Finally we drove out of the mountains-

and the land returned to flat, irrigated desert-

Once in Marrakech, I headed for my hotel which was supposed to be in the main square - Djemaa de Fna but it wasn't.  It's a block back from the square but hopefully that means it will be quiet.  Dejmaa de Fna is open 24/7.  I don't have a view but at least I have a comfortable bed.  My goal in booking a hotel was to repeat my visit from 31 years ago.  Dave McDonald, a Kiwi and I were going to be working in Westendorf, Austria for the ski season, from December to March. I arrived in Munich the beginning of October so once I was settled, we had 6 weeks before work started.  We  hopped in Dave's orange and white Volkswagen van and drove through Spain, parts of Portugal and ended up in a campground, probably in La Linea or Algeciras, Spain, where we met Richard and Allison from Australia.  We jumped into the back of their Citroen 2CV and headed to Maroc for 2 weeks.  While here in Marrakech,  we were in our hotel room and could hear a lot of strange sounds.  We opened the room's shutters and wow- there was the square:  smoke wafting from cooking fires, single lightbulbs hanging above snake charmers and water men.  All kinds of meat roasting on coals.  I remember being completely in awe: it was so exotic! That is what I wanted to repeat but 31 years has changed the square.  It now has a nicely tiled floor, electricity everywhere, some neon lights and modern everything.  I am disappointed but Morocco deserves progress too. 

This afternoon I walked through the souks which are blocks and blocks of twisting streets overflowing with everything imaginable from grass baskets-

Colorful pottery dishes-


and turtles of all things!

Once I left the narrow streets and darkness, I was in one of the many squares where they sell more of the same.  The main part of the buying process is bartering.  It's essential, otherwise you will pay twice as much as required.  It's something I get tired of but it's just part of the game-

A small restaurant in the middle of the square sold escargot-

There are dried herbs available-

and many aromatherapy shops where they sell bars of Amber which, when rubbed on the body smells really nice.  I should maybe pick up a bar or two for those long periods of bushcamping without showers :) -

There are light shops-

and wooden kitchen utensil shops-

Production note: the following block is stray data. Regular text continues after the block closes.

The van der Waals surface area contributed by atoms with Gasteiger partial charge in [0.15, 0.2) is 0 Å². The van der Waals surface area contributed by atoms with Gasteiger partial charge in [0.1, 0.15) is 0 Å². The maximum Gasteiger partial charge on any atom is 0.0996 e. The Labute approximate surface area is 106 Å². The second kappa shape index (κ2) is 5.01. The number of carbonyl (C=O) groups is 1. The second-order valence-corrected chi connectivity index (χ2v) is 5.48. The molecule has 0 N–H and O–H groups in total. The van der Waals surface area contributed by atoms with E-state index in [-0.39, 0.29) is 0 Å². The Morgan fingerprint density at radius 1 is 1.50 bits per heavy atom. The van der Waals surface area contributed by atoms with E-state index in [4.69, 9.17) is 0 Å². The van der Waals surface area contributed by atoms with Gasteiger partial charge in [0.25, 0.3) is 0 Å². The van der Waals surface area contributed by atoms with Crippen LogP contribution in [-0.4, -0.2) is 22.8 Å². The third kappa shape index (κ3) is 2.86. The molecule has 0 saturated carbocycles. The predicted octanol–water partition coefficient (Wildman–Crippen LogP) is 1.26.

The Berbers have a dying area where they use indigo dye for blue-

and poppy petals for red-

Yards and yards of freshly dyed fabric hang to dry.  Everyone claims to have a 'terrace' with a view and I guess they do, it's just not the view I'm always searching for-

There are lots of workshops where men are making whatever it is they're selling whether it be from wood or from metal-

Henna shops are numerous-

More pottery and silver dishes-

and people everywhere- 

Formal dresses for weddings sell for anywhere from $70 to $350-

There are hundreds of date, fig, dried apricot and nut stands-

Of course there are a few mosques thrown into the melée-

I had supper on a terrace so I could watch Djemaa El Fna Square as the sun set-

After a chicken tangine, I wandered.  In the square there are light stands-

story tellers, musicians, drummers, snake charmers and many food stalls including this one selling cooked lamb heads-

Glad I had already eaten!

At the one end of the square are numerous herb stalls, selling beautiful bunches of mint for tea-

It's hard to describe the attack on the senses - the sounds, smells, sightsand tastes are often overwhelming and after awhile, a person just wants to get out of there.  The idea of commercialism has certainly taken over Marrakech!  I'm spending another 2 days here and hope to meet up with Michelle, the other Canadian on the trip, tomorrow afternoon.  

Marrakech, Maroc, November 15, 2018

My first stop today was at Starbucks to pick up some good ground coffee.  I'm not too crazy about the stuff I bought in Portugal so thou...